I found some code that uses API functions to play MIDI music at a French site. I adapted the code so it’s easy to use. Copy the code below and paste it into a VBA module.
Private Declare Function midiOutOpen Lib “winmm.dll” _
(lphMidiOut As Long, _
ByVal uDeviceID As Long, _
ByVal dwCallback As Long, _
ByVal dwInstance As Long, _
ByVal dwFlags As Long) As Long
Private Declare Function midiOutClose Lib “winmm.dll” _
(ByVal hMidiOut As Long) As Long
Private Declare Function midiOutShortMsg Lib “winmm.dll” _
(ByVal hMidiOut As Long, _
ByVal dwMsg As Long) As Long
Private Declare Sub Sleep Lib “Kernel32” (ByVal dwMilliseconds As Long)
Dim hMidiOut As Long
Public lanote As Long
Sub PlayMIDI(voiceNum, noteNum, Duration)
Dim Note As Long
On Error Resume Next
midiOutOpen hMidiOut, 0, 0, 0, 0
midiOutShortMsg hMidiOut, RGB(192, voiceNum – 1, 127)
lanote = 12 + CLng(noteNum)
Note = RGB(144, lanote, 127)
midiOutShortMsg hMidiOut, Note
The PlayMIDI Sub procedure accepts three arguments, and plays a single note. The argument are:
- voiceNum: A number from 1-128 that represents the instrument sound. Here’s a list of the MIDI voice numbers.
- noteNum: A number that indicates the note to play. For reference, C is 0, 12, 24, 36, etc. C# is 1, 13, 25, 37, etc.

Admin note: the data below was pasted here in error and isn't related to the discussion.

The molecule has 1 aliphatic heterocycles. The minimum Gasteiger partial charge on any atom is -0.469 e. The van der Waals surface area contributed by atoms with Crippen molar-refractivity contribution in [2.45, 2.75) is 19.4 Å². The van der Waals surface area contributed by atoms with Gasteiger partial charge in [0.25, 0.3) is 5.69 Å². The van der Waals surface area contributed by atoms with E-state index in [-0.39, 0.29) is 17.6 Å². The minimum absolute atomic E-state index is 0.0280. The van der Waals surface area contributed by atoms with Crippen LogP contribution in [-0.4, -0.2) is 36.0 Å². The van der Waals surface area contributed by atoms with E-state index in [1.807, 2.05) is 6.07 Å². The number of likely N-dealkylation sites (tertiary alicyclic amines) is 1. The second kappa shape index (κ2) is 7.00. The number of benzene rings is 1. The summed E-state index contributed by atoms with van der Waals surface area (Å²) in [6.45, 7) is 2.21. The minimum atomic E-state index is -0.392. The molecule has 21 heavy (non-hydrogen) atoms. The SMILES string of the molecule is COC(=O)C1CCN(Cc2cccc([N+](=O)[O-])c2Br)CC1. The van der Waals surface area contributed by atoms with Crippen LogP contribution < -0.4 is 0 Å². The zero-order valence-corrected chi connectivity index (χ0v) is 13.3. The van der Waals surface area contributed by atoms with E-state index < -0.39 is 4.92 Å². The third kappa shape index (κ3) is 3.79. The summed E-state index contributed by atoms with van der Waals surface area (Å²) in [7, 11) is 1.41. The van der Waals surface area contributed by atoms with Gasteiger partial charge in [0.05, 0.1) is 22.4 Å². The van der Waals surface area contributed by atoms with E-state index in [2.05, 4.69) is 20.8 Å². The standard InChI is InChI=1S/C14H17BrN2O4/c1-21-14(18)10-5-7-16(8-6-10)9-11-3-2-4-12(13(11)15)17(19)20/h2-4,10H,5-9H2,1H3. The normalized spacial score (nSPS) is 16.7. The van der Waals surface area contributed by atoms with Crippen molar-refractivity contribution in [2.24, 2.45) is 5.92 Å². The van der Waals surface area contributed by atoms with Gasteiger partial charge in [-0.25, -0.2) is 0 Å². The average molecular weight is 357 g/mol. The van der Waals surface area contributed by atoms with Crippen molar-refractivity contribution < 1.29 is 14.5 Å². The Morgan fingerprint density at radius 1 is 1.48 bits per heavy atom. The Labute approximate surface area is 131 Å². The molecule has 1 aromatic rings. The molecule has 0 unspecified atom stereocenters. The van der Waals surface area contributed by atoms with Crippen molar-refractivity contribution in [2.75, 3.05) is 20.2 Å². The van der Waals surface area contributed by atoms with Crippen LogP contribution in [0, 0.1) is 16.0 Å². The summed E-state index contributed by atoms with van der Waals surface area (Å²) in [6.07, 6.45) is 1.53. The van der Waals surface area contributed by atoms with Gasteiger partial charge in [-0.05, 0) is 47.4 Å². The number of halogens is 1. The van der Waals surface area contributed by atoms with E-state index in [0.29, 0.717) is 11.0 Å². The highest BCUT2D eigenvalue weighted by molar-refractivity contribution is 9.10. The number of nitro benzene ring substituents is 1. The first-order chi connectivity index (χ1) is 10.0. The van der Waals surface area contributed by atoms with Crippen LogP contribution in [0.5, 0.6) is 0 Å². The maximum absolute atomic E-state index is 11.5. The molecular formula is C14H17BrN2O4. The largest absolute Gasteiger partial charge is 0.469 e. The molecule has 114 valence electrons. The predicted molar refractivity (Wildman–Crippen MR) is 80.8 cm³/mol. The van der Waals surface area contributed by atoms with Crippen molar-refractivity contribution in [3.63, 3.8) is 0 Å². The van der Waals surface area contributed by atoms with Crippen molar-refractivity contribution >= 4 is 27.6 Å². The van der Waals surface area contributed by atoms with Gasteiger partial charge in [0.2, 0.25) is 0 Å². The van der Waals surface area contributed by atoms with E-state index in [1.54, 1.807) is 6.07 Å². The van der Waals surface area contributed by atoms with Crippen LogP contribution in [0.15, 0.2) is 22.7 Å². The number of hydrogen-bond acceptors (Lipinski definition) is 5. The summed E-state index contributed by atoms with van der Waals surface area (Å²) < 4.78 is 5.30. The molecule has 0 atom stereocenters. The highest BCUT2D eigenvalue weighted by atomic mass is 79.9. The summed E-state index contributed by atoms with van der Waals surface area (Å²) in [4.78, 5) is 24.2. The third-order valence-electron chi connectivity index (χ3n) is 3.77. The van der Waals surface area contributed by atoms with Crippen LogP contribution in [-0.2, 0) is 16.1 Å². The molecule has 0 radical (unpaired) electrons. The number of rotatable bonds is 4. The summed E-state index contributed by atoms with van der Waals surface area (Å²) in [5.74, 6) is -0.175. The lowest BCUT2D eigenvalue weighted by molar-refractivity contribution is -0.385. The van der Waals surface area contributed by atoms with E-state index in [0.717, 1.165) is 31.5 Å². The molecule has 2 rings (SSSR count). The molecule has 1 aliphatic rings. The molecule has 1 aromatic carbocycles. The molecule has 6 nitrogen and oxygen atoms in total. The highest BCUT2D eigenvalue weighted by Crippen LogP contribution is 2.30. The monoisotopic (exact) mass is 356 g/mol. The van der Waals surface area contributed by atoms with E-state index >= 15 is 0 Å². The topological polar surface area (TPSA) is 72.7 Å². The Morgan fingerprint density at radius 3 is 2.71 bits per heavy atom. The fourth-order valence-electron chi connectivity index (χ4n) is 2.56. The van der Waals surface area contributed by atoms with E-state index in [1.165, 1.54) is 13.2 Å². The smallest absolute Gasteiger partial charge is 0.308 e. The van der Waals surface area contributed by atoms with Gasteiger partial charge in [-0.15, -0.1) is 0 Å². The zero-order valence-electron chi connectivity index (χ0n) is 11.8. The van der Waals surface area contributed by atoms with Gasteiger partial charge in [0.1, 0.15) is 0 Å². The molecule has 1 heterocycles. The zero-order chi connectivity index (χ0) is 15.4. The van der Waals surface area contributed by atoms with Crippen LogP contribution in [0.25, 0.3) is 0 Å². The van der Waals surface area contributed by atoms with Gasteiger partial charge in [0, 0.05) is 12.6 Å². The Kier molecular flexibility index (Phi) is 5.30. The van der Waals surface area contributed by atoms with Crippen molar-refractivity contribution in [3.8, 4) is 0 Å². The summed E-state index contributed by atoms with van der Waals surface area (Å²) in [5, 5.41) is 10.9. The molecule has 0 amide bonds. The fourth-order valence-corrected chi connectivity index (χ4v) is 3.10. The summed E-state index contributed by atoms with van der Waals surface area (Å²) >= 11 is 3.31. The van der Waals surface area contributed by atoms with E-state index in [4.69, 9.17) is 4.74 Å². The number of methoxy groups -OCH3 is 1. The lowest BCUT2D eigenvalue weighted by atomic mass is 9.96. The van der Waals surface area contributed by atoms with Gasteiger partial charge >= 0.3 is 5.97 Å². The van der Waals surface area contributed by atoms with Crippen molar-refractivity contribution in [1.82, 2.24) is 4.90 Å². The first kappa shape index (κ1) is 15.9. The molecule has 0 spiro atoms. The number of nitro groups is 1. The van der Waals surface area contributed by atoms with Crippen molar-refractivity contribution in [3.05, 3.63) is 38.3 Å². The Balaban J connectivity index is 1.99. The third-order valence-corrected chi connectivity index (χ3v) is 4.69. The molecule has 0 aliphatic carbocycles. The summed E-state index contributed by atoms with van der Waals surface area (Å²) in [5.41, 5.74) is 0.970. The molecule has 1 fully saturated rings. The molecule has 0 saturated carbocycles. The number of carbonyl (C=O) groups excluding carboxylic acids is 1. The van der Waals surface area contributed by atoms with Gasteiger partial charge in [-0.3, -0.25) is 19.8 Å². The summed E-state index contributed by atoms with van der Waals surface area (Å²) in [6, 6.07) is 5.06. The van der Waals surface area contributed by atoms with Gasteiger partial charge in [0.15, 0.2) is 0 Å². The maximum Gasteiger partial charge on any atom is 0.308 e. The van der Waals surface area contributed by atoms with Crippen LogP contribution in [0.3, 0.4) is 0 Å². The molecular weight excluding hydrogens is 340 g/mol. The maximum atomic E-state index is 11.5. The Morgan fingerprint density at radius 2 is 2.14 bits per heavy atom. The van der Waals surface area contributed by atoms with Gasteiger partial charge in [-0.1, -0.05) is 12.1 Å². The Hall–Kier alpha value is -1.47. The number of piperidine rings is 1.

- Duration: A number that indicates how long to play the note, in milliseconds (1,000 equals 1 second).
To play around with this, I set up a worksheet that has a 4-column list of notes. A lookup table provides the actual note letters for the values in column B. In the figure, I have it set up to generate random notes and durations. Then, a simple macro plays the song.
Then, a simple macro plays the song represented by the worksheet data.
Dim r As Long
For r = 2 To Application.CountA(Range(“A:A”))
Call PlayMIDI(Cells(r, 1), Cells(r, 2), Cells(r, 3))
By the way, I have no idea how this code works. Using the RGB function is a mystery to me. One final note. Avoid stopping the code by pressing Ctrl+Break. If you do that, you may get a stuck note that requires closing Excel.